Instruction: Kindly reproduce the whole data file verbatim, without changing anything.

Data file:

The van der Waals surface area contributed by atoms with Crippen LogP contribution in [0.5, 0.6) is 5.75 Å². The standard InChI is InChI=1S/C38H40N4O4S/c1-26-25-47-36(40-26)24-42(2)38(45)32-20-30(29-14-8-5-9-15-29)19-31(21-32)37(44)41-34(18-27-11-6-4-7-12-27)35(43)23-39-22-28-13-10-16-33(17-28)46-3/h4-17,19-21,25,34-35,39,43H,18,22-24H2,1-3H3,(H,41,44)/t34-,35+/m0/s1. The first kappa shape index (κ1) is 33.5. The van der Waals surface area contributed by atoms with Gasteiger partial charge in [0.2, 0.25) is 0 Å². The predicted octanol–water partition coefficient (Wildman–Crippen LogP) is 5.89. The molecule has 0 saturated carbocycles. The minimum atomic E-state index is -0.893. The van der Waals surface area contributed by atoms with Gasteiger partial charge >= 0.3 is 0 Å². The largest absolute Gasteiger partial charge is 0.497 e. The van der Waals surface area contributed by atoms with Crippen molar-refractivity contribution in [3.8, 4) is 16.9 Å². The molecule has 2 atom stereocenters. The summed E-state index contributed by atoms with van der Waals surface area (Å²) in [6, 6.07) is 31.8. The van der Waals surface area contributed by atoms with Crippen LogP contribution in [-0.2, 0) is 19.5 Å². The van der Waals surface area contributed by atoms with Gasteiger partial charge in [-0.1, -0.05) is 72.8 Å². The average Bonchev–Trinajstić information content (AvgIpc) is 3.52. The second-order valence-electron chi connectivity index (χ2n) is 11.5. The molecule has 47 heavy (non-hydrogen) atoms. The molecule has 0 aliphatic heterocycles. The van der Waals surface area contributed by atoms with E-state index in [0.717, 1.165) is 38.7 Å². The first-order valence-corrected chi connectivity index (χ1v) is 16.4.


The van der Waals surface area contributed by atoms with Crippen LogP contribution in [0.5, 0.6) is 5.75 Å². The standard InChI is InChI=1S/C38H40N4O4S/c1-26-25-47-36(40-26)24-42(2)38(45)32-20-30(29-14-8-5-9-15-29)19-31(21-32)37(44)41-34(18-27-11-6-4-7-12-27)35(43)23-39-22-28-13-10-16-33(17-28)46-3/h4-17,19-21,25,34-35,39,43H,18,22-24H2,1-3H3,(H,41,44)/t34-,35+/m0/s1. The first kappa shape index (κ1) is 33.5. The van der Waals surface area contributed by atoms with Gasteiger partial charge in [0.2, 0.25) is 0 Å². The predicted octanol–water partition coefficient (Wildman–Crippen LogP) is 5.89. The molecule has 0 saturated carbocycles. The minimum atomic E-state index is -0.893. The van der Waals surface area contributed by atoms with Gasteiger partial charge >= 0.3 is 0 Å². The largest absolute Gasteiger partial charge is 0.497 e. The van der Waals surface area contributed by atoms with Crippen molar-refractivity contribution in [3.8, 4) is 16.9 Å². The molecule has 2 atom stereocenters. The summed E-state index contributed by atoms with van der Waals surface area (Å²) in [6, 6.07) is 31.8. The van der Waals surface area contributed by atoms with Crippen LogP contribution in [-0.2, 0) is 19.5 Å². The van der Waals surface area contributed by atoms with Gasteiger partial charge in [-0.1, -0.05) is 72.8 Å². The average Bonchev–Trinajstić information content (AvgIpc) is 3.52. The second-order valence-electron chi connectivity index (χ2n) is 11.5. The molecule has 47 heavy (non-hydrogen) atoms. The molecule has 0 aliphatic heterocycles. The van der Waals surface area contributed by atoms with E-state index in [0.717, 1.165) is 38.7 Å². The first-order valence-corrected chi connectivity index (χ1v) is 16.4.